The fact that these services are often in the cloud also unshackles technology from expensive contracts with mobile providers and telcos, letting companies of any size embrace the cutting edge. What you may not realise is that to get your business set up for the future is more affordable than you thought.

The rise of BYOD
Not so long ago, work phones were only for the biggest businesses, requiring huge investments, bulk buys, long contracts and IT support. No more. Today, more and more businesses are turning to Bring Your Own Device (BYOD): the concept of letting employees connect their own smartphones to the office network to use for business.

BYOD is already mainstream: in a recent survey by Tech Pro Research, 60% of people questioned already had BYOD at their work, with 14% planning to follow in the next twelve  months,with much of that growth in the SME sector, and up from 62% total two years ago.
There are a few myths surrounding BYOD, some of which need dispelling. For instance, that it’s somehow less secure than a work BlackBerry on which you can’t install any of your own apps. That’s not necessarily the case however: one study by Cisco found that 69% of
IT decision makers think BYOD is a positive move for their organisations. Many smartphone manufacturers (Samsung, for instance) meanwhile offer sandboxing solutions that let users run two separate and secure profiles for work and play – one cannot affect the other.

BYOD is economical too, saving a company’s department time and money. An online survey  by Software Advice of US employees working in businesses with BYOD policies found that fewer than 30 per cent opened help desk tickets for their own devices. And of course, employees love using the phone that they’ve chosen, instead of being given one and told to ‘like it or lump it’. The same survey found 83% of professionals were more skilled with their personal devices than with company-issued devices, saying they ran into problems far less often with their own devices than unfamiliar company issue ones.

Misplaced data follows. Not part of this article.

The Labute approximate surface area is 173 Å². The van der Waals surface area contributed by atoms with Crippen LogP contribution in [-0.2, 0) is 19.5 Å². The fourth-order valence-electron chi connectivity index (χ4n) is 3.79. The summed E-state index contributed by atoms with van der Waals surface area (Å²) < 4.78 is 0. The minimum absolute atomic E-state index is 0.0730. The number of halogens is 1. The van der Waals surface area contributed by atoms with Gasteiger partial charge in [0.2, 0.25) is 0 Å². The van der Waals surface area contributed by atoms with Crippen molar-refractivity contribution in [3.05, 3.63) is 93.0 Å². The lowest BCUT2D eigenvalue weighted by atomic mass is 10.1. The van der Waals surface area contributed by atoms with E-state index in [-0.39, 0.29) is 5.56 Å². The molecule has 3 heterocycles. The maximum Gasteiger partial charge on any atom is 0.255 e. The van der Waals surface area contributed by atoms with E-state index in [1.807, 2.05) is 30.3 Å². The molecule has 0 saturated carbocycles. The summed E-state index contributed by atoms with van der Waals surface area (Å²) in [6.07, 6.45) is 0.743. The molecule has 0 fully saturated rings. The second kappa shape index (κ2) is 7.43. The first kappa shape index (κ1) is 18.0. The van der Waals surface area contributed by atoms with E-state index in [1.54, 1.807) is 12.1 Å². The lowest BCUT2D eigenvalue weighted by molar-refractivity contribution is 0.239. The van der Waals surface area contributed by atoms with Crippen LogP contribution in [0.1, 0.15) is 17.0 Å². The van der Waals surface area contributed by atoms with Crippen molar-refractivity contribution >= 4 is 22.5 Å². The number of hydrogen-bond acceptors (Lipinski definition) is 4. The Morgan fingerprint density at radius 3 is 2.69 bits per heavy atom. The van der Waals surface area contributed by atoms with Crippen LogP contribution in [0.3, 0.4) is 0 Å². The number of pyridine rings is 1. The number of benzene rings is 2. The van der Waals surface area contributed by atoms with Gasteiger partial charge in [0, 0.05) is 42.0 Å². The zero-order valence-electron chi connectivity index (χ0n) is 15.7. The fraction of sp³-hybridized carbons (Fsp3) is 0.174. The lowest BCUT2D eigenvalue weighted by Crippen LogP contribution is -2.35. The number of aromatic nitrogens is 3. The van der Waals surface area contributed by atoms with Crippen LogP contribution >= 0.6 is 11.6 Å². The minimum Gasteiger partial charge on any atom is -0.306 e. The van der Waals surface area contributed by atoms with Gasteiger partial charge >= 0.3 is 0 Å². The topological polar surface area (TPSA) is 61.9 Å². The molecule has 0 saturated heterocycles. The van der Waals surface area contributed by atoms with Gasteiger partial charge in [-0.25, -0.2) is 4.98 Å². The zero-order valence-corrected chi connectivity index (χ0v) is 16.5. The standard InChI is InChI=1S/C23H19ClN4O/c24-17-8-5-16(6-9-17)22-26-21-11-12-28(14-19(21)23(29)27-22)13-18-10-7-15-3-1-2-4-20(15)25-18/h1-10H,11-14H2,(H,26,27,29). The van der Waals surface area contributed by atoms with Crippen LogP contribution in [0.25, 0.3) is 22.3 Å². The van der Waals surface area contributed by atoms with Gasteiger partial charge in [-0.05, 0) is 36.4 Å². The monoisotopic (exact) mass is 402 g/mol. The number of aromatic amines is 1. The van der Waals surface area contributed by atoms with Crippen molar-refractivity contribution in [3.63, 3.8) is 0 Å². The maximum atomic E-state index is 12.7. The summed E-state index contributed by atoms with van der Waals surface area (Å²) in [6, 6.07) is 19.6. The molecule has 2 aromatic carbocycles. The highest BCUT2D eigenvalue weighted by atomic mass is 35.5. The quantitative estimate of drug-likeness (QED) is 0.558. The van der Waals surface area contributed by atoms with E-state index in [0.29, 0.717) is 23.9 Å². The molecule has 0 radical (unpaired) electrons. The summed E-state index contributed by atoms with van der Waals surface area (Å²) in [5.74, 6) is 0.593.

Better still, because many core software solutions that businesses rely on are now in the cloud, running these networks is cheap too. Google Apps for Work, for instance, provides Gmail and Google Drive software for your employees, along with terabytes of online storage, starting at around US$5 per month per user, while Microsoft’s much-loved Yammer private social network for companies costs as little as US$3 per month.

Overcoming the practicalities
Of course, it’s all very well getting employees to bring their own phones, or to work from home with their own laptops, but there are other considerations you have to bear in mind  when trying to take your business mobile.

How, for instance, will your customers reach you? How will your employees stay in touch with each other when they’re no longer in the same meeting room? Thankfully, the rapidly increasing speed of broadband and wireless networks, along with few clever solutions from mobile network providers, can bypass these issues.

For instance, it’s possible to have your company’s local (and to customers, trustworthy) landline number routed to mobiles so that, with services like Vodafone’s One Net Express, you need never miss an opportunity.

Video conferencing – once the bane of every manager in a large corporation – has come on in leaps and bounds too, with broadband and wireless speeds fast enough to support meetings with multiple participants that would have cost thousands of dollars in travel not so long ago.